Robert Lustig Exposed

Robert Lustig is a pediatric endocrinologist at the University of California, San Francisco. He is the author of Fat Chance: Beating the Odds against Sugar, Processed Food, Obesity, and Disease. He specializes in childhood obesity and studying the effects of sugar in the diet. He is the director of the UCSF Weight Assessment for Teen and Child Health Program and a member of the Obesity Task Force of the Endocrine Society.

Unfortunately, much of what he says is simply wrong, which given the amount of media exposure that he receives, is deeply worrying.

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Nutrients Lost When Food is Processed

A significant amount of nutrients may be lost when food is processed. Below are two charts showing the proportion of selected nutrients found in white rice compared with brown rice and white wheat flour compared with whole wheat flour.

Often white wheat flour is enriched to attempt to make up for the nutrients removed.

White rice and white wheat flour are created when the hull, bran layer and cereal germ removed. The germ is part of the grain that germinates to create a seedling.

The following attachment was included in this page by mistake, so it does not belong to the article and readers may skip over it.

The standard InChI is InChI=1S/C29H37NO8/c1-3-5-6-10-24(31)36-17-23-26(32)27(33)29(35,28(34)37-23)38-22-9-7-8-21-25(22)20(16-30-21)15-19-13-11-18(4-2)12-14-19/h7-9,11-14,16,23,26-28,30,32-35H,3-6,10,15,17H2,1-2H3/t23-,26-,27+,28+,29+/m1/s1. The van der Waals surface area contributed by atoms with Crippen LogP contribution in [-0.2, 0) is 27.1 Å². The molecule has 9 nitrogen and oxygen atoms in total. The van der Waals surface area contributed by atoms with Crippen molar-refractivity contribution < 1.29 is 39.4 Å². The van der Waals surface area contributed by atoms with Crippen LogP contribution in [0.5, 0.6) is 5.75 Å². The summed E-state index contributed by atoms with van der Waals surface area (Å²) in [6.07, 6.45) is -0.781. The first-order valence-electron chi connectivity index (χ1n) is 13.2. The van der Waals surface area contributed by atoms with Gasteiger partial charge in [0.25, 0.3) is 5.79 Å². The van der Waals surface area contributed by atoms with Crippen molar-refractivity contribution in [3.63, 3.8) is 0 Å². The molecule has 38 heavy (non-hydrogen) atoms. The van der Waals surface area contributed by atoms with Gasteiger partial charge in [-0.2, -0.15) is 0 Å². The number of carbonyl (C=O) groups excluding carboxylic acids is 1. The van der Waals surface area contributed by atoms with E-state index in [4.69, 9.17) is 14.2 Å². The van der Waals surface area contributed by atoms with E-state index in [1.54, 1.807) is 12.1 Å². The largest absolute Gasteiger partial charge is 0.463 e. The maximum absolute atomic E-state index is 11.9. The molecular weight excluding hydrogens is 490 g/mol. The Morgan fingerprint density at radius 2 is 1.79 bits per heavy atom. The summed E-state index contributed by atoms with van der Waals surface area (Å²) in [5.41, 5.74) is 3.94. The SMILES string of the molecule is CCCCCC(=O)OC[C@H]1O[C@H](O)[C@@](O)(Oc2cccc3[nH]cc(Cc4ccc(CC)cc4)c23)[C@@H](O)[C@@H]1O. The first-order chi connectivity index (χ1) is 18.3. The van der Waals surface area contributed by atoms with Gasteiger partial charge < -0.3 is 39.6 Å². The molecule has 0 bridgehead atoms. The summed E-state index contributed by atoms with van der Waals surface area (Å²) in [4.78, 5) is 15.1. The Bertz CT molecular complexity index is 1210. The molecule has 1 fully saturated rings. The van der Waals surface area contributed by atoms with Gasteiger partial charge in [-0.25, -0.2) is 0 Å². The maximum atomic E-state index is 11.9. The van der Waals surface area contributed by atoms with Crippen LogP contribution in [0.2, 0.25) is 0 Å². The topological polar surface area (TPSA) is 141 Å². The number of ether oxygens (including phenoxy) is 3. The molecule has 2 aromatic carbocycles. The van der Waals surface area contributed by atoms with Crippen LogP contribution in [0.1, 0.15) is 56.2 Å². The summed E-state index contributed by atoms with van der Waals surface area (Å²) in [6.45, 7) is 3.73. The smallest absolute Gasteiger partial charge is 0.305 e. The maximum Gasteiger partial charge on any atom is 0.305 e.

Storage life is increased due to the removal of oils and nutrients.

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The Gluten Lie: And Other Myths About What We Eat – A Review

Alan Levinovitz is an assistant professor of Religious Studies at James Madison University, Virginia.

His book, The Gluten Lie: And Other Myths About What We Eat, “takes on bestselling physicians and dietitians, exposing the myths behind how we come to believe which foods are good and which are bad—and pointing the way to a truly healthful life, free from the anxiety of what we eat.”

Whilst the book was fascinating in describing how easily it is for society to be deluded about food issues, the book adds several misconceptions of its own.

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Rheumatoid arthritis – an autoimmune condition

Autoimmune diseases are a group of sinister diseases where the immune system attacks the body that it was designed to protect.

Rheumatoid arthritis usually affects the smaller joints, such as those in the hands, feet and wrists, although larger joints such as the hips and knees can also be affected. According to the Health Direct website, the cause of rheumatoid arthritis is not known.

You may be surprised about what is known.

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Dairy, Gluten and Autism

Autism is defined by a set of behaviours. Key symptoms are: an extreme introversion; social indifference; stereotyped repetitive behaviours; language problems; problems with hygiene; temper tantrums; in some cases hyperactivity; irrational fears; decreased but fluctuating insensitivity to pain.

At 2010, the rate of autism at age 8 was 14.7 per 1,000 which is 1 in 68. Boys are 4.5 times more likely to be affected than girls—rate for boys is 1 in 42 compared with 1 in 189 for girls.